Going Deep with Skin Deep

In this first installment of the Interview with an Editor series, head honcho of Skin Deep, Sion Smith, offers advice for writers, photographers, and tattooists looking get published, while discussing life at the helm of the UK's best selling tattoo magazine.

"For writers, be original, spell things correctly (I have better things to do than watch your back), be on time, be nice to work with and don’t be a dick."

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Grace Neutral and Viceland

(First published in Skin Deep, issue 275. Republished in INKED, issue 45) Ahead of VICELAND’s 2017 series, Needles and Pins, Grace talks about her experiences in front of the lens, riding around LA on quad bikes with Venice Bad Boys, and what it’s like to be an ambassador for contemporary tattoo culture.

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Hong Kong Branding: The Past, The Present, The Future

(Published in INKED issue 42) “That was Ricky’s right above Pinky’s. That’s because Pinky’s had a hepatitis scare and the American navy had banned them from going there, so he just opened upstairs and called it Ricky’s. It was two shops but it was the same. They just liked names that had that “icky” sound and I just happened to be there at the right time.”

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Stick & Poking Aboard Convict Ships

(VICE online, 27/09/16) "Isaac Comer was heavily tattooed including on his cock. Henry Findlay was tattooed on his chest, arms, hands, fingers, calves and from his knees to his groin 'after the Burmese manner’. Henry was a soldier, court-martialled in Burma, so presumably he got some pretty wild tatts during service." Discover a rich history of colonial stick & poke tattoos and wild convict stories with Simon Barnard, author of the new book Convict Tattoos: Marked Men and Women of Australia.

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Persian Ink: The Underground Tattooists of The Islamic Republic of Iran

(INKED magazine, issue 35) 'Tattooing in the Islamic Republic (dictatorship) of Iran' is the culmination of furtive correspondence with four brave Iranian tattooists who risk imprisonment and torture on a daily basis all for the sake of their art.

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(Guest Article) Tattooing Timor - written and researched by the Dili Collective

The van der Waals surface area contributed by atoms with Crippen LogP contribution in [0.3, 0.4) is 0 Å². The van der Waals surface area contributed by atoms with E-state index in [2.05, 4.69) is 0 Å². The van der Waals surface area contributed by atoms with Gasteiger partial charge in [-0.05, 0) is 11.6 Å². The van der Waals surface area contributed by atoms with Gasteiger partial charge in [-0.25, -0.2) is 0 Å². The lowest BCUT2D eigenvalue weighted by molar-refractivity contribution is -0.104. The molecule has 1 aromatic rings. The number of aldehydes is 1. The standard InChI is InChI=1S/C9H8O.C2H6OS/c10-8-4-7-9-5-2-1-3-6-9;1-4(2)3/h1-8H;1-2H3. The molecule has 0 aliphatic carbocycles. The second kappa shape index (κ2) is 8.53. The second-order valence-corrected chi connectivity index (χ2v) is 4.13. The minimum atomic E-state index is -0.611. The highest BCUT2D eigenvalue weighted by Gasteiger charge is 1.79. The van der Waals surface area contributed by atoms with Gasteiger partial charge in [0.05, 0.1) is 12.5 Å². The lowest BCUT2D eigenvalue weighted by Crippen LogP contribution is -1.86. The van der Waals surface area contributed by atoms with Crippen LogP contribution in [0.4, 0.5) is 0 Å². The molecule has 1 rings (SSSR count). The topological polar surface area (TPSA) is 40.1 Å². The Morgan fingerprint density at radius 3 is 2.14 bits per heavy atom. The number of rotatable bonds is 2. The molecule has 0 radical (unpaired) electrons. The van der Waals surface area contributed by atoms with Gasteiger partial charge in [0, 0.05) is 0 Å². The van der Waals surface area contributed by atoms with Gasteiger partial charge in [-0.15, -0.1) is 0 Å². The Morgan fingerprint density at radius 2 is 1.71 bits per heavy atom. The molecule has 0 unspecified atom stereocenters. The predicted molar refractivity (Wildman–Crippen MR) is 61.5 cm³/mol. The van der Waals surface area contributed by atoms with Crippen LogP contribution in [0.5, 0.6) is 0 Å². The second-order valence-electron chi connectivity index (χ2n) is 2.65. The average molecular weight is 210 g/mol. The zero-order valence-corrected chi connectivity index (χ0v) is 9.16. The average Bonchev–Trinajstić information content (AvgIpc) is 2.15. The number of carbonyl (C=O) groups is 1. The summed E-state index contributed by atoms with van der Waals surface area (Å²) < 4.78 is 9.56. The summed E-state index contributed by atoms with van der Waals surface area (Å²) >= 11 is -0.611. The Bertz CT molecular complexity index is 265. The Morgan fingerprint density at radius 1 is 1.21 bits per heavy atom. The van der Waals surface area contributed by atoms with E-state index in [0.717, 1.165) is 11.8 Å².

(Things & Ink, issue 10) "Tattooing is conducted during the vigil. Beside the body the near family sing the deceased's history in a rhythm made of tears. While clusters of cousins drink and gamble in little pockets of light about the village, as the ancestors one by one arrive from their graves to receive the spirit of the newly dead, as the animals set aside to die in the morning shuffle blandly, a select few receive tattoos."

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(NSFW) Is that Saline in Your Balls or Are You Just Happy to See Me? *full version

(Things & Ink, issue 12, abridged on VICE online) What began as an intellectual interest in body modification within the context of BDSM ended with 250mls of saline infused into my scrotum and 500mls infused into my girlfriend's breasts.

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Trash Drag Aesthetic

(Things & Ink, issue 11) "I think it’s a real big kick and liberation once you’ve put on a face and the costume and you go out in public. You become a character, a different person, and so people respond to you differently, and so I can take it on and enjoy whatever it is that could potentially serve me, which is completely different every time."

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Anthropomorphic Curiosities

(Things & Ink, issue 10, republished in INKED magazine, issue 31) "Most people understand that taxidermy is done with the leftover skins, and so it is separate from the live-animal debate, and the leather/fur debate, which uses farming. Animals are not objects, but taxidermy pieces are objects. If taxidermy is made into art for art’s sake, there is still the beauty and appreciation of the animal and the art, so it really isn’t for nothing."

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Flesh Eating Body Modifiers

(Things & Ink, issue 9. Republished in Melbourne Permanent, issue 1) ‘Since putting the photo on Instagram, I was like, “Wow; I didn’t realise it would become such a thing”. Someone put it on Facebook, and it turned into this big thing with over 200 comments, and everyone was thinking I was a total freak. I guess I took it a bit lightly and didn’t explain myself, it was just like “RAAAAAHHH; I’m eating my own head!”

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Tattooing Under Martial Law

(Things & Ink blog, 14/12/14. Republished in INKED issue 32) ‘Yeah man, vultures on the streets shaking down people for payouts. I was headed back from a ju-jitsu session and I was told I’m a Russian selling coke around the red-light areas, [the officer] greedily stuck his hands into my gym bag to find a sweaty ju-jitsu gi! These guys’ other rackets are being squeezed by the military so they need to find other ways to buy Christmas goodies this time of year.’

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